USB Prob­lems

Dear Doc, I have been try­ing to ex­or­cise a de­mon that has plagued me for at least six months. That is, my USB ports mostly work. For all the sim­ple de­vices, they seem to func­tion fine. But for my Cor­sair K95 key­board and Log­itech mice, the prob­lem rears its ugly head. The key­board starts fine, and I can in­put my PIN us­ing the num­ber pad. Af­ter that, the pad is use­less un­less I only want to move the cur­sor around.

I have ad­dressed all of the is­sues re­ported by Kasper­sky To­tal Se­cu­rity, I’ve re­moved and reloaded the lat­est USB driv­ers, and I even in­stalled a sep­a­rate USB card. Noth­ing helps. My think­ing is that the prob­lem is with the Gigabyte Z170X-Gam­ing 7 moth­er­board.

I’ve been work­ing on com­put­ers since the early ’80s, but this one eludes me. I have not wiped and re­in­stalled Win­dows, be­cause I have a ton of soft­ware in­stalled, and it makes me phys­i­cally ill to think about re­con­fig­ur­ing all of it. Please help!

–Le­land Litch­field THE DOC­TOR RE­SPONDS: It’s tempt­ing to blame the is­sue on your moth­er­board’s USB ports, ex­cept that you men­tioned the prob­lem per­sists with your pe­riph­er­als plugged into an add-in card. Re­gard­less, the Doc would start by mak­ing sure you have the lat­est BIOS for your Z170X-Gam­ing 7 moth­er­board (a new ver­sion was pub­lished ear­lier this year). Also, grab the lat­est Thun­der­bolt 3 con­troller driver from In­tel’s web­site—the one on Gigabyte’s sup­port page is in­cred­i­bly old.

As­sum­ing those aren’t the root of your is­sue, though, and that you’ve al­ready tried mov­ing your de­vices around to ports cor­re­spond­ing to your moth­er­board’s other con­trollers, you could al­ways dis­able the Win­dows 10 fast startup fea­ture to see if it might be re­lated. In Win­dows Set­tings, click “Sys­tem,” then choose “Power & sleep” from the left-hand pane. Click “Ad­di­tional power set­tings,” then “Choose what the power but­tons do.” Next, choose to “Change set­tings that are cur­rently un­avail­able” and de­s­e­lect “Turn on fast startup (rec­om­mended).” This should force Win­dows to ini­tial­ize all driv­ers when it starts up.

Back­ing It Up

Dear Doc­tor, we re­cently bought a new MacBook for our CEO. We were up­grad­ing his old Mac to a new one, and in­stead of copy­ing files over and re­con­fig­ur­ing all of his set­tings, I used Time Ma­chine to cre­ate an im­age of the old sys­tem. Then, I re­stored that im­age to the new one.

It took a while to com­plete the process, but I pre­ferred that method, and it was frankly pretty easy to do. I was won­der­ing if you have a good rec­om­men­da­tion for a Time Ma­chine al­ter­na­tive that’s com­pat­i­ble with Win­dows. I Googled some op­tions and found Roll­Back, Ge­nie Time­line, CrashPlan, and Back­blaze. – Javier Monar­rez THE DOC­TOR RE­SPONDS: It sounds as though you’re al­ready fa­mil­iar with some of the most pop­u­lar op­tions. Roll­Back RX Home is free to use, though it only gives you seven snap­shots. Ge­nie Time­line costs $40. Both of those op­tions are de­signed to be used lo­cally. CrashPlan for Home no longer of­fers new sub­scrip­tions; in­stead, the com­pany sug­gests mov­ing to its Small Busi­ness prod­uct for $10 per month. It gives you the op­tion of cre­at­ing lo­cal and on­line back­ups with no ca­pac­ity limit. Back­blaze in­volves a sub­scrip­tion as well ($5 per month), and it’s cloud-based.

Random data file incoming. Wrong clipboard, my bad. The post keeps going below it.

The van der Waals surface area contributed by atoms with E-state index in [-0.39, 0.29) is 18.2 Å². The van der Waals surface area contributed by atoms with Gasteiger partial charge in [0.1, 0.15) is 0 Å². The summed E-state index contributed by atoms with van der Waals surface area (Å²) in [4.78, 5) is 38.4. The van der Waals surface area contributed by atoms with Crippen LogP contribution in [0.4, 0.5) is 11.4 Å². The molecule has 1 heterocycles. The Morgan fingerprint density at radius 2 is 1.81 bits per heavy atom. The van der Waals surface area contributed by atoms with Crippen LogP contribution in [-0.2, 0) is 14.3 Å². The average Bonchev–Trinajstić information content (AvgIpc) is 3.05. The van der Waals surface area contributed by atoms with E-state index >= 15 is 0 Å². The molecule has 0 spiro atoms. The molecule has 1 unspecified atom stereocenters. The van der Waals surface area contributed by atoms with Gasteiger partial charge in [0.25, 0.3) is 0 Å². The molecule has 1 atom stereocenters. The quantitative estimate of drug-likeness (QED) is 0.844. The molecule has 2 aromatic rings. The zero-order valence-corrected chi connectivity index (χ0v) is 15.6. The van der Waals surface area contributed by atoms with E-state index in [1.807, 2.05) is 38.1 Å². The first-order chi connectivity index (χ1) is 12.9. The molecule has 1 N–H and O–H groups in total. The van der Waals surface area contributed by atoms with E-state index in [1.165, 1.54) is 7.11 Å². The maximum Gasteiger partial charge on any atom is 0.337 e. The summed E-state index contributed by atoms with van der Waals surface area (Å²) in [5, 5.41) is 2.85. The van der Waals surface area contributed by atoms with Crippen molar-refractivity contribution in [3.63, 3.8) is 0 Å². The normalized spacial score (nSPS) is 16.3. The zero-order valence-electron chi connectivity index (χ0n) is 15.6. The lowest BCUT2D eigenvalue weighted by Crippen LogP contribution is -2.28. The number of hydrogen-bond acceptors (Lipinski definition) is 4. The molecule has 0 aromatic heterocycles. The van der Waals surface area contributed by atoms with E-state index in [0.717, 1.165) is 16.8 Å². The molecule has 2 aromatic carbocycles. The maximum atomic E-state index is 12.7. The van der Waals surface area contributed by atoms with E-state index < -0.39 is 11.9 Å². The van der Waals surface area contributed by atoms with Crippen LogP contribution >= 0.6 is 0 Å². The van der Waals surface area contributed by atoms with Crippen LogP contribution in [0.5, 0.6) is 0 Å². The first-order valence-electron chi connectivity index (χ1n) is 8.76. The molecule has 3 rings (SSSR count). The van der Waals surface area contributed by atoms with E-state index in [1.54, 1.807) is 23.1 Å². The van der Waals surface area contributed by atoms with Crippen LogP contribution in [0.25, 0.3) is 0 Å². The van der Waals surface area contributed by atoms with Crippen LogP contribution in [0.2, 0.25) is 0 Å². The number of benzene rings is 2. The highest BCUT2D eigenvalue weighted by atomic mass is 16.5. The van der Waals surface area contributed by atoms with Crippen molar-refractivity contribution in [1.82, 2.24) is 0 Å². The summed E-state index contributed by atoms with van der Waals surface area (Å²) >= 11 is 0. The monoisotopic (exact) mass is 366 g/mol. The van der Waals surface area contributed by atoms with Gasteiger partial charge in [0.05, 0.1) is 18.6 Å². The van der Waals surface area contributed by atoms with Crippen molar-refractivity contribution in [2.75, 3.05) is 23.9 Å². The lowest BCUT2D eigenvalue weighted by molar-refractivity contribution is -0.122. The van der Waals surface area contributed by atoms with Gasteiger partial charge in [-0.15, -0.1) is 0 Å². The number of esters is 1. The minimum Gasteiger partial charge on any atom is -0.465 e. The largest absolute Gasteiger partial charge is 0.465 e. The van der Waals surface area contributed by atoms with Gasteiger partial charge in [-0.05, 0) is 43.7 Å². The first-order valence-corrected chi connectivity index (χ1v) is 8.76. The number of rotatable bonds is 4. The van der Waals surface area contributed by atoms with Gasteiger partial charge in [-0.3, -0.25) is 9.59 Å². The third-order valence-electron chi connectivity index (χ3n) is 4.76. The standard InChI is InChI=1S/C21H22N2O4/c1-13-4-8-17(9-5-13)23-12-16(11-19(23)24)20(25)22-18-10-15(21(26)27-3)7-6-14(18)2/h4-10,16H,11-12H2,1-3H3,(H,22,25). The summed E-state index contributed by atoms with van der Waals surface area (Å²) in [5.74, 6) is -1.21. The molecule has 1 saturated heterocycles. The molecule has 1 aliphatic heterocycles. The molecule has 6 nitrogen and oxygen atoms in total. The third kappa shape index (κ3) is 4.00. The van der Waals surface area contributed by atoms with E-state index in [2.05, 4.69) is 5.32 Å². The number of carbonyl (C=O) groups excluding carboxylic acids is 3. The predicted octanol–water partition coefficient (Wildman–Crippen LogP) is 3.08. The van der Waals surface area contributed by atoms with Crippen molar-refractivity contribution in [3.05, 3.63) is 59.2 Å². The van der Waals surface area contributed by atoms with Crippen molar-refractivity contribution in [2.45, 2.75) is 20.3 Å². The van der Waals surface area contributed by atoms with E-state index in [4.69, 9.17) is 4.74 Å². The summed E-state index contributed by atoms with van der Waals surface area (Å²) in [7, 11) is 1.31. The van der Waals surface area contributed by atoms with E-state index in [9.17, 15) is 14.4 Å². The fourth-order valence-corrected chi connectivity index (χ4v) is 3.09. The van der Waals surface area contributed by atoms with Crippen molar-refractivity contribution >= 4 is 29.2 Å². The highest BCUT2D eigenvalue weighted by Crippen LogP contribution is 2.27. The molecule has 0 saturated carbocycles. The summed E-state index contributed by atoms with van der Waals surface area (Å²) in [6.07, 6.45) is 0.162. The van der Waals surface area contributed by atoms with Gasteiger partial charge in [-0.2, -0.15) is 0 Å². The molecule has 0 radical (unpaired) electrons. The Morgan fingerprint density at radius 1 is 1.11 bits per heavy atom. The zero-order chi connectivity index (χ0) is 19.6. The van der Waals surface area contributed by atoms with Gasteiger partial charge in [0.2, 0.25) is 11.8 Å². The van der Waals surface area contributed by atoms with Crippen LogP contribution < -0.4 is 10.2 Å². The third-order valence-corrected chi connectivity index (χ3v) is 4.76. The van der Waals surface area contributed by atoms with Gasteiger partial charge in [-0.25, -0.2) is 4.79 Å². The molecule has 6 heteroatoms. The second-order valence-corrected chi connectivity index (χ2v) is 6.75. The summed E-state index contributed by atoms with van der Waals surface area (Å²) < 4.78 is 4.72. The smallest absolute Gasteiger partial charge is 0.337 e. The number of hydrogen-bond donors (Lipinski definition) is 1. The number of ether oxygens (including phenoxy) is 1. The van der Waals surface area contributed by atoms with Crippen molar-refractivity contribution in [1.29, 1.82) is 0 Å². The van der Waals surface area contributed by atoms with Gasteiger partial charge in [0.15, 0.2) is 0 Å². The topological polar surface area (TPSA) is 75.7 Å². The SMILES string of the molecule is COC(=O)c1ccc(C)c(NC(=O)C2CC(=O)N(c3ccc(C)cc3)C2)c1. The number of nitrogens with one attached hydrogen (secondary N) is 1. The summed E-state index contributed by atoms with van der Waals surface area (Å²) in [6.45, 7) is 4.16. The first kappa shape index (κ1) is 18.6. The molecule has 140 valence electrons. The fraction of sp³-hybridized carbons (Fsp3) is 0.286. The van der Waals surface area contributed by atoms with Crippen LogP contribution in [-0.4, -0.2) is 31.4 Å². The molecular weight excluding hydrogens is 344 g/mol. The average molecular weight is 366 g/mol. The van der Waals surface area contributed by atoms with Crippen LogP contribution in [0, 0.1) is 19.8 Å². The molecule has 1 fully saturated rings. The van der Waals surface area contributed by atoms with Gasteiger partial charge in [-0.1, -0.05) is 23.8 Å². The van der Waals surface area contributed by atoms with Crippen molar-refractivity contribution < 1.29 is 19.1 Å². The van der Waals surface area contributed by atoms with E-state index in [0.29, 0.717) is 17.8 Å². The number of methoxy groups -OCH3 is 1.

Al­ter­nately, Win­dows 10 in­cludes func­tion­al­ity that you may find suf­fi­cient—and at no ad­di­tional cost. If you open up Win­dows Set­tings, then click “Up­date & Se­cu­rity,” you’ll see “Backup” on the left pane. Se­lect­ing that brings up an op­tion to “Au­to­mat­i­cally back up my files,” which is off by de­fault. Turn it on, then click “More op­tions” un­der­neath the tog­gle. The backup is con­fig­ured to run ev­ery hour, and main­tain those saved files for­ever. Win­dows gives you a list of pro­tected fold­ers, which you can add to. Or, sim­ply use ex­clu­sions if you want to start by back­ing up com­plete drives or direc­tory struc­tures.

Should you ever need to re­store an old file, type “File his­tory” in the Win­dows 10 search bar to bring up “Re­store your files with File His­tory.” There, the user in­ter­face lets you to step back­ward and for­ward in time to find a file that was deleted, or pick out an older ver­sion you might have mis­tak­enly saved over.

The same Backup pane in Win­dows Set­tings also has an op­tion called “Go to Backup and Re­store (Win­dows 7),” which is used to cre­ate an im­age of Win­dows 10 it­self. Click­ing this takes you to an­other win­dow la­beled “Back up or re­store your files.” If you’ve never used the fea­ture be­fore, click “Set up backup,” pick a des­ti­na­tion, de­cide if you want Win­dows to con­fig­ure the backup or choose what to save man­u­ally, then cre­ate a sched­ule for up­dat­ing the im­age.

Be­tween the File His­tory and Backup and Re­store op­tions, it’s easy to get a lot of pow­er­ful pro­tec­tion up and run­ning from within Win­dows.

An in­verted ATX lay­out makes Cor­sair’s Car­bide 600C ideal for win­dows on the right-hand side.